People often ask me what’s it like to have Rheumatoid Arthritis. This is what it’s like. It feels like I have flu everyday, with aching, stiff, swollen and heavy joints that actually crack when I move sometimes. My hands feel as if I’m wearing rubber gloves with padding in them and when I bend my fingers all this extra flesh has appeared from nowhere. They look like Michelin Man’s female companion’s hands (if he had a female companion). Never-ending fatigue, joint and muscle pain day and night. Distorted hands and hollows on parts of my body where muscles are wasting away. Feeling weak and ‘shattered’ constantly.
Previously simple tasks such as getting out of a seat require lots of preparation and effort. Gradually edging towards the edge of the seat, gripping on to the sides, and using all my might to lever myself into an upright position uses up a lot of energy. Standing when about to get off the tube train (or bus) involves holding on to the rail with both hands and trying (and usually failing) to remain rooted on the spot (but this is due to having Ehlers-Danlos Syndrome rather than RA).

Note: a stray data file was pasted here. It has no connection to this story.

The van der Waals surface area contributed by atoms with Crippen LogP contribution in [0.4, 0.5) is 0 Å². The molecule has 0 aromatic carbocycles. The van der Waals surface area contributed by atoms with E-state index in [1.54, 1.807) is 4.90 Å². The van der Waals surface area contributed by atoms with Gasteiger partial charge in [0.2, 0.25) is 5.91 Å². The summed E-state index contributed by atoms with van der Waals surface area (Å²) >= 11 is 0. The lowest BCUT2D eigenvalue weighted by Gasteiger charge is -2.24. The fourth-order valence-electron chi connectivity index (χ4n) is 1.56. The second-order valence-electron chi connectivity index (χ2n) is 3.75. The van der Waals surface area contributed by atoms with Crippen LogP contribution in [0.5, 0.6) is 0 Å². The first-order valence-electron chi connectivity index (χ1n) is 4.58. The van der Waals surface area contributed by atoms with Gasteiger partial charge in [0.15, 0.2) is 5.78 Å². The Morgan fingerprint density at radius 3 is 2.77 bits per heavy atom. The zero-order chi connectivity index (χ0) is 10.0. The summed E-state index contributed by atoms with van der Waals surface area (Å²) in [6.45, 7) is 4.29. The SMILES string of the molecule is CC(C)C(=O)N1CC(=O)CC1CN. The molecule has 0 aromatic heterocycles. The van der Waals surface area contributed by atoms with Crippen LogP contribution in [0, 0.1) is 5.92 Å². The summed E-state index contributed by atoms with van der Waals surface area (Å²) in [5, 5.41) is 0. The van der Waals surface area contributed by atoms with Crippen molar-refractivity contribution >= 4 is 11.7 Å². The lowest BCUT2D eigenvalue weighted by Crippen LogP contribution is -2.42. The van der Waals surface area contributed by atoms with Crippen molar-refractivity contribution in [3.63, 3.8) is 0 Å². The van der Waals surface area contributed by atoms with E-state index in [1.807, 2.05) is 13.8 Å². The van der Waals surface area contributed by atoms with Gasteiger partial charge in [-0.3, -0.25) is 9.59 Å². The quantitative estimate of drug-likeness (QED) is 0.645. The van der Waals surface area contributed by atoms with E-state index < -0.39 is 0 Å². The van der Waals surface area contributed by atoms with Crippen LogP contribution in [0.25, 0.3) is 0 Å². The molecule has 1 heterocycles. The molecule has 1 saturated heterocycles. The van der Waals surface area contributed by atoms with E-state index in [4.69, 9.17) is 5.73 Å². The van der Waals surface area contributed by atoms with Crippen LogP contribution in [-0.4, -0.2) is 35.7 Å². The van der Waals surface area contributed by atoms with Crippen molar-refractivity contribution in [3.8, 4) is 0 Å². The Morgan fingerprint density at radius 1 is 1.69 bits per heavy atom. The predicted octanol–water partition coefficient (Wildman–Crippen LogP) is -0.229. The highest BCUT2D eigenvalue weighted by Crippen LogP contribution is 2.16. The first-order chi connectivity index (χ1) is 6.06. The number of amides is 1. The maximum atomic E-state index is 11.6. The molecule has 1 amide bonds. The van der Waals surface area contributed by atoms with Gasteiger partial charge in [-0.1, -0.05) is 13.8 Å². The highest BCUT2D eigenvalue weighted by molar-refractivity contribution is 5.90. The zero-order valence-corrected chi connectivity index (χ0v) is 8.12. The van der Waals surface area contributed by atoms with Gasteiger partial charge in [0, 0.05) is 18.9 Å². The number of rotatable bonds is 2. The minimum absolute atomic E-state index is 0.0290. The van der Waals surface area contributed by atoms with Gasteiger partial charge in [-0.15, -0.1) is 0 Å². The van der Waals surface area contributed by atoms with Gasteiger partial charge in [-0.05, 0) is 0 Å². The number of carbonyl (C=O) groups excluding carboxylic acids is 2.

Walking isn’t something that happens naturally now. Each step is a slow, conscious manoeuvre and my spongy knees and creaking hips are always painful. My hips and knees feel like honeycomb inside – as if they are hollowing out and becoming unstable – but I don’t know how much of this is mental or physical as I have never had a full body MRI scan and last had a DEXA scan a year ago.
Putting clothes on becomes a lengthy performance as buttons are hard to do up. I’ve actually broken the chain on a necklace twice because I couldn’t do it up properly and took it back to the shop to be told, gently, that no one else had had that problem. I was crestfallen. To their credit, they gave me a new chain each time. I then decided to buy a nifty gadget that fits on my necklace that acts as a magnet and means I don’t have to undo necklaces in the conventional way. Relatives bought me a special plastic ‘flower’ that means I can open bottles more easily without having to ask strangers in cafés or on public transport to help me. I’m on the hunt for other gadgets or innovative ideas to make living with RA and EDS easier and to free up my time to live as ‘normally’ as possible.